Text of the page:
‘That may be. Come in, please, so I can put down this sack.’

Mr Ages’ house, somewhat larger than a shoebox but about the same shape, resembled the house of a hermit. It was bare of furniture except for a bit of bedding in one corner, a stool made of a piece of brick, and another piece of brick worn smooth from use as a pestle on which he ground out his medicines. Along one entire wall, arranged neatly in small piles, stood the raw materials he had collected: roots, seeds, dried leaves, pods, strips of bark and shrivelled mushrooms.

To this row he now added the contents of his sack. It held a number of small plants, all of them the same kind, with stringy roots and dark, veined green leaves that looked like mint.

‘Pipsissewa,’ said Mr Ages. ‘Botanically, Chimaphila umbellata. It stays green all winter, and makes a very useful spring tonic. Most people use only the leaves, but I have found the roots even more effective.’ He arranged the plants in an orderly pile. ‘But that’s not what you’re here for. What’s wrong with young Timothy?’

‘He has a very high fever. He’s delirious. I don’t know what to do.’

‘How high?’

‘So high that he feels burning hot to the touch, runs with perspiration, and yet he shivers with cold at the same time.’

‘Keep him wrapped up in a blanket.’

‘I do.’

‘And his pulse?’

‘So fast that you cannot tell one heartbeat from the next.’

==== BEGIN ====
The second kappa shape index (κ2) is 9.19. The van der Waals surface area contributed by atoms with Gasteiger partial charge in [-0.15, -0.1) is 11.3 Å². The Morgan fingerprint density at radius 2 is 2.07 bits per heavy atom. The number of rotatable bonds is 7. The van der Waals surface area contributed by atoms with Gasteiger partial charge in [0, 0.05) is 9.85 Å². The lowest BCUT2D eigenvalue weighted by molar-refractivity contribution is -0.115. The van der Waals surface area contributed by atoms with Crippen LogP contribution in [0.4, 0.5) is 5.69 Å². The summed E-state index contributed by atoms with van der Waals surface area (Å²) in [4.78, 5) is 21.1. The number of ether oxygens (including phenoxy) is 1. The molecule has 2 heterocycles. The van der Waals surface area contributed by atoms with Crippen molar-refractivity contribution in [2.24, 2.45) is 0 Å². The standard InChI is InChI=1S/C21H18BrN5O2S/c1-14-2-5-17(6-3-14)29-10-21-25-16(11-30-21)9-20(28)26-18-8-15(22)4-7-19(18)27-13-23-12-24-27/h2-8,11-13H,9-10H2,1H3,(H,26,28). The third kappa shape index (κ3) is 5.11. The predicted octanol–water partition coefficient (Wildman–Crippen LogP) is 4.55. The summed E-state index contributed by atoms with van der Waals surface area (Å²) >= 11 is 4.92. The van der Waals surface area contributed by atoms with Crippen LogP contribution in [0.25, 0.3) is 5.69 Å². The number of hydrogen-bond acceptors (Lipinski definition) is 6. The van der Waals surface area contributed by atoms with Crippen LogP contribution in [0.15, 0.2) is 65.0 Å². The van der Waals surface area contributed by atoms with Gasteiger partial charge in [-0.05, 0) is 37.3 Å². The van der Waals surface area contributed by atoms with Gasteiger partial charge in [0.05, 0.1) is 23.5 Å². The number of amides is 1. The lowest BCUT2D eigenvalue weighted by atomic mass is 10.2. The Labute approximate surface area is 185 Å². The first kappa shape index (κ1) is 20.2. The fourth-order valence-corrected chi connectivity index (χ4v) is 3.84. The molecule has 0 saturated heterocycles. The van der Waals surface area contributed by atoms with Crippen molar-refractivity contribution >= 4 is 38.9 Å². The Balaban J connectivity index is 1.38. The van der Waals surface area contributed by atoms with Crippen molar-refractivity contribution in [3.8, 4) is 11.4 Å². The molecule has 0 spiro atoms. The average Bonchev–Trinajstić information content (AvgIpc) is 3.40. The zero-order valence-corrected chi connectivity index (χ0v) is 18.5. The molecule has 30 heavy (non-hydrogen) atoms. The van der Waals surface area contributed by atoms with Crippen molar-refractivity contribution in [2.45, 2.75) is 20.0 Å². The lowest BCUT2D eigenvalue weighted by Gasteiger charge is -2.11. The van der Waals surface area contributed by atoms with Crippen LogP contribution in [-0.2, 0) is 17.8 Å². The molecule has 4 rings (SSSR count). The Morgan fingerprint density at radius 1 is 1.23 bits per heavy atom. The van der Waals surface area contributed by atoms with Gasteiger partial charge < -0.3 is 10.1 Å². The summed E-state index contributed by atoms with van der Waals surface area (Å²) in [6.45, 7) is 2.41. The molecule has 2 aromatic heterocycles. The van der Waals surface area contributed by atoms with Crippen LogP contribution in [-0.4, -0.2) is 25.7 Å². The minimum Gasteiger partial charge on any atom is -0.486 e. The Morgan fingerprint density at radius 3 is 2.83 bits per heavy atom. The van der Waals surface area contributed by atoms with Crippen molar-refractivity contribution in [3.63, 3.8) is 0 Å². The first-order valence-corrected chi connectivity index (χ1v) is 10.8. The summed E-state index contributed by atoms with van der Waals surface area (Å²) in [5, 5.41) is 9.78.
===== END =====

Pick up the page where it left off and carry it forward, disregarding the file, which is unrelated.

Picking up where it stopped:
‘His tongue?’

‘So coated that it looks purple.’

‘How does he breathe?’

‘He breathes very rapidly, and the air rasps in his chest. He said, at first, that he could not get his breath.’

‘But he does not cough.’


‘He has pneumonia,’ said Mr Ages. ‘I have some medicine that will help him. But the most important thing is to keep him warm. And he must stay in bed.’ He went to the back of his house, and from a ledge formed by a projecting brick he took three packets of medicine, powders neatly wrapped in white paper.

‘Give him one of these tonight. Mix it in water and make him drink it. If he is still delirious, hold his nose and pour it down his throat. Give him the second one tomorrow morning, and the third the next morning.’

Mrs Frisby took the packages. ‘Will he get better?’ she asked, dreading to hear the answer.

‘He will get better this time. His fever will be less on the second day, and gone the third, after he has taken all the medicine. That does not mean he will have recovered; his lungs will still be terribly weak and sensitive. If he gets the least bit cold, or breathes cold air – even a breath or two – the pneumonia will surely come back worse than before. And the second time he may not recover. This will be true for at least three weeks, and more likely a month.’

‘And after that?’

‘Even after that he should be careful, though we may hope by then the weather will be warmer.’

By now the sun was getting low in the west, settling into the high mountains beyond the woods. Mrs Frisby thanked Mr Ages and set out for home as quickly as she could go.

Paul Hoets is a freelance maker who lives in South Korea. If you liked this article and would like to contribute to his empire of dirt, silicon and tech. education, buy him a coffee!